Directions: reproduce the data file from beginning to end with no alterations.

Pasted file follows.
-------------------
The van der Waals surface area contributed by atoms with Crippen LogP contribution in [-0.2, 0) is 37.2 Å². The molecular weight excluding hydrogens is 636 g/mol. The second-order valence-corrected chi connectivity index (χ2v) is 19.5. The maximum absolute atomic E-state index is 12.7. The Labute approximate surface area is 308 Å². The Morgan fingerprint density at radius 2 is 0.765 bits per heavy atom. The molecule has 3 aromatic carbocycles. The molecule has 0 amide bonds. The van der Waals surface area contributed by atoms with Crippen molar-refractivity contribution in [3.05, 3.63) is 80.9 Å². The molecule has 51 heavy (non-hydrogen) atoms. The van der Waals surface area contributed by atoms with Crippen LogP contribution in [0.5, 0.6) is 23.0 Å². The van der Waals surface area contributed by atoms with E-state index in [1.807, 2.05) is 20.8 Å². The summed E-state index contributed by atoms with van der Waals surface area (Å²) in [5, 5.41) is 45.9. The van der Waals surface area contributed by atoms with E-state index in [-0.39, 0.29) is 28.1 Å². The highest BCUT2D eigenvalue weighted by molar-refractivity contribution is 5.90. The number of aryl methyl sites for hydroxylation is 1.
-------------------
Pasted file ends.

The van der Waals surface area contributed by atoms with Crippen LogP contribution in [-0.2, 0) is 37.2 Å². The molecular weight excluding hydrogens is 636 g/mol. The second-order valence-corrected chi connectivity index (χ2v) is 19.5. The maximum absolute atomic E-state index is 12.7. The Labute approximate surface area is 308 Å². The Morgan fingerprint density at radius 2 is 0.765 bits per heavy atom. The molecule has 3 aromatic carbocycles. The molecule has 0 amide bonds. The van der Waals surface area contributed by atoms with Crippen molar-refractivity contribution in [3.05, 3.63) is 80.9 Å². The molecule has 51 heavy (non-hydrogen) atoms. The van der Waals surface area contributed by atoms with Crippen LogP contribution in [0.5, 0.6) is 23.0 Å². The van der Waals surface area contributed by atoms with E-state index in [1.807, 2.05) is 20.8 Å². The summed E-state index contributed by atoms with van der Waals surface area (Å²) in [5, 5.41) is 45.9. The van der Waals surface area contributed by atoms with E-state index in [-0.39, 0.29) is 28.1 Å². The highest BCUT2D eigenvalue weighted by molar-refractivity contribution is 5.90. The number of aryl methyl sites for hydroxylation is 1.